It’s really happening. The adventure of a lifetime is winding down.

On Monday, 11 December, Gracie finished her Year 7 at St. Mary’s. While the first day was rocky (and leaving her with her Dean is etched in my heart, how hard that was) and she never really fell in love with her teachers or classes, she DID make a bunch of great friends. So ripping her out of there after she’d just really begun to feel settled – and after we dragged her to this little fishing village at the end of the earth against her will – honestly has made me feel like a total asshole of a parent. The Professor and I KNOW she will look back on this experience fondly and be glad for it, but we have the perspective of almost half a century to know that. She doesn’t have that, so she only feels more upheaval and pain. We met her at Mary’s Cafe for a lunch and coffee and to debrief on the day. She came in kind of weepy, but worked through it and by the time she got her (decaf) mocha, she was pretty happy.

Then we walked back to St. Mary’s College for Tate’s year end performance. We knew it was “Bollywood,” but how high would your expectations be for a bunch of 9 and 10 year olds dancing a Bollywood dance? Yeah – ours were pretty low as well. BUT IT WAS AMAZING. These kids. Their teacher. It was so great. And Tate was stunning. She earned a spot in the front row and I honestly don’t know that I’ve ever seen her so radiant or proud in her life. She knew every beat and was so proud and shone so brightly from the stage. Loved it. Loved it so much that I cried. Of course.

We popped over to The Cav, one of our favorite gastropubs in town with some good friends and then had their oldest for a sleepover that night, because Tate had two more days of school. The girls and their sweet friends. Going to miss these little ladies a bunch.

Gracie had her last Touch Rugby match on Tuesday. AND OUR GIRL SCORED A TRY (which is like a touchdown in football)! It was so exciting, but alas, not enough to win the match. But the whole thing was a great experience with a great group of girls, and I think Gracie had a lot of fun. And yes – girls the world over will do hand stands and cartwheels when they’re supposed to be practicing and concentrating on other things…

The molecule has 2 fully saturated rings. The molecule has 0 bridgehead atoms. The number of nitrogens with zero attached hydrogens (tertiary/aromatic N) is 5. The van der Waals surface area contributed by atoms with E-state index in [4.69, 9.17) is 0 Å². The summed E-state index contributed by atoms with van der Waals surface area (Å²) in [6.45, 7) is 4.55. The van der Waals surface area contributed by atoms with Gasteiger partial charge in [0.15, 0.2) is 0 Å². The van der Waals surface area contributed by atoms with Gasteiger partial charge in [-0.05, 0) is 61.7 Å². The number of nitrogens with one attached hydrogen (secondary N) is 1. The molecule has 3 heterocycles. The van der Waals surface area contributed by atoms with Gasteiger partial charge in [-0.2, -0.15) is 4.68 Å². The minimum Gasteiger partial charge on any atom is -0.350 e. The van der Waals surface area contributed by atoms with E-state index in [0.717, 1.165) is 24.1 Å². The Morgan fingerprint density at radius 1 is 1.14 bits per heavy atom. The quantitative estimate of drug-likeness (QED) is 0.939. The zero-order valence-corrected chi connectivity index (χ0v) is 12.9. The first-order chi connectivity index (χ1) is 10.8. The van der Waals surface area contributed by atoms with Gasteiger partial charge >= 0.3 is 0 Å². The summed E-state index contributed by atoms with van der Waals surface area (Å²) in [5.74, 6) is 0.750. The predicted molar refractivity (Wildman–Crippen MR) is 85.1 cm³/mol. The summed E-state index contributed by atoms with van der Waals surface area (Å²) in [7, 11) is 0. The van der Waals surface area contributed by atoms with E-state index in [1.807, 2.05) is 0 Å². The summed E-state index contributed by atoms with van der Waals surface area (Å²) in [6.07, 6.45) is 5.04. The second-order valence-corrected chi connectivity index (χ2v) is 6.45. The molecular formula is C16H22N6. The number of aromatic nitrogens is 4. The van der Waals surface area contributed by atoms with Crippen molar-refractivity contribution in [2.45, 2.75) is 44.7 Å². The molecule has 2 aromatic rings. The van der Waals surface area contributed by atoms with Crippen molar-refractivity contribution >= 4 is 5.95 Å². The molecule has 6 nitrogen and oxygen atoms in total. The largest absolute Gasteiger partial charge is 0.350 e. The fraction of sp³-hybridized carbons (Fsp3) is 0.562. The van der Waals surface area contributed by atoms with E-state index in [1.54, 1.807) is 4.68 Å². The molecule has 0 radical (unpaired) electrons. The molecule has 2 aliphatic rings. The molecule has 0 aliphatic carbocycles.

We also got Tate’s year-end report on Tuesday – here’s a shot of the teacher comments. Also made me cry. Tate’s teacher and class embraced her and welcomed her and loved her, and she soaked it up. New Zealand has transformed her. She’s become confident and comfortable in who she is, and it’s been amazing to witness.


Her last day was Wednesday and it was a sad one. She made great friends who loved her through the scary beginning and had a wonderful teacher who appreciates Tate for ALL that she is. We will miss them terribly.

On Thursday, we headed up to Paihia in the Northland of the country. It’s a little seaside town in the Bay of Islands, and The Professor and I loved it when we were here 18 months ago. Here are our views and The Professor grilling steaks on our first night.

On Friday, we did a cruise to the Hole in the Rock and saw some dolphins. Very cool and so pretty. On the way back, we stopped at Russell, which is a little town across the bay from Paihia and once known as the Hellhole of the Pacific (thanks to when the Americans got news of the money to be made whaling and came over – with them they brought support for the brothels and the drink). It was a landing spot for the Marist missionaries and the site of the first printing press in New Zealand. So much history – both of the country and Marist – in this part of the country. We had a great time over there. Visited the Pompellier Mission (where the Marist brothers printed off prayer books for the Maori) and had some drinks at a beautiful spot.

Hole in the Rock:



Pompellier Mission:

Saturday, Tate and I hit the Waitangi Treaty Grounds, where the Treaty of Waitangi was signed. That’s the treaty between the Maori tribes and the Crown of Great Britain – the only time Great Britain signed a treaty instead of fully overtaking a country. I think it’s a fascinating piece of history – partly because it only happened 177 years ago! The history is relatively recent and it’s pretty crazy to think that NZ is the newest country to be founded. Anyways – Tate and I toured the grounds, watched a cultural performance and soaked it in. 

Then we went to a local beach and enjoyed the summer weather, sun and Pohutukawa trees in bloom. And were overtaken by seagulls. Which is particularly traumatic for me since I’m terrified of birds.

Sunday morning, my parents and their friends met Fr. John in Napier and he toured them up to the Mission Estate Winery and some others. How nutty is that? What a fun small world this is.


They’ve been enjoying our adopted country – more so now that they’re hitting the nice weather. They hit us in Auckland on Tuesday – which is TOMORROW! CANNOT WAIT. To see them, to share our Auckland life with them, to show them more of this land that we love so much. We’ll have them for two days in Auckland then we’ll all fly down to Queenstown for about a week. Will spend Christmas there, they’ll fly out for home, and we’ll meander our way up the South Island, cross over to the North and then leave. Can’t bear to think about leaving, so will focus on the fun happening before that.

And will, of course, keep you posted.

One thought on “Endings

  1. This post made me tearful – especially Tate’s teacher’s sweet farewell to Tate. Enjoy every last drop, Kathy! Missed you at cookie & ornament swap – in fact, I took a moment to reflect that it was in Kristen’s kitchen last year at Christmas that you shared your NZ news and all of your excitement! Love that you’ve had this family experience ❤️


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